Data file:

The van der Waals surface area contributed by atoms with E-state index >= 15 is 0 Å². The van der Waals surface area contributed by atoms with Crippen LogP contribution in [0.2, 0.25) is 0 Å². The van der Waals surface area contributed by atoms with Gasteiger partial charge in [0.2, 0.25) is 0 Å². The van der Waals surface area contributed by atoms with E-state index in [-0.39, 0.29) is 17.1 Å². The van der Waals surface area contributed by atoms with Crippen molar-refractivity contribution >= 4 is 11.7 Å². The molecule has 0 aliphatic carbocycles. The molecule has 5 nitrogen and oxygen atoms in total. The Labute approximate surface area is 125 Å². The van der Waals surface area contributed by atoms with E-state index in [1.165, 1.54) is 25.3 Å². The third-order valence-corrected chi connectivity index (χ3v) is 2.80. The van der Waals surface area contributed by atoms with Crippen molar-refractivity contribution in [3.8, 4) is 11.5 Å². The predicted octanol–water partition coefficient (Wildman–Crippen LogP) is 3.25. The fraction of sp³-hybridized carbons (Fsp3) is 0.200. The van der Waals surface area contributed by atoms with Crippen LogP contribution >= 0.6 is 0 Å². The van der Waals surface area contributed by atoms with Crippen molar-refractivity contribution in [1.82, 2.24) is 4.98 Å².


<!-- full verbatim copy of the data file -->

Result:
The van der Waals surface area contributed by atoms with E-state index >= 15 is 0 Å². The van der Waals surface area contributed by atoms with Crippen LogP contribution in [0.2, 0.25) is 0 Å². The van der Waals surface area contributed by atoms with Gasteiger partial charge in [0.2, 0.25) is 0 Å². The van der Waals surface area contributed by atoms with E-state index in [-0.39, 0.29) is 17.1 Å². The van der Waals surface area contributed by atoms with Crippen molar-refractivity contribution >= 4 is 11.7 Å². The molecule has 0 aliphatic carbocycles. The molecule has 5 nitrogen and oxygen atoms in total. The Labute approximate surface area is 125 Å². The van der Waals surface area contributed by atoms with E-state index in [1.165, 1.54) is 25.3 Å². The third-order valence-corrected chi connectivity index (χ3v) is 2.80. The van der Waals surface area contributed by atoms with Crippen molar-refractivity contribution in [3.8, 4) is 11.5 Å². The predicted octanol–water partition coefficient (Wildman–Crippen LogP) is 3.25. The fraction of sp³-hybridized carbons (Fsp3) is 0.200. The van der Waals surface area contributed by atoms with Crippen LogP contribution >= 0.6 is 0 Å². The van der Waals surface area contributed by atoms with Crippen molar-refractivity contribution in [1.82, 2.24) is 4.98 Å².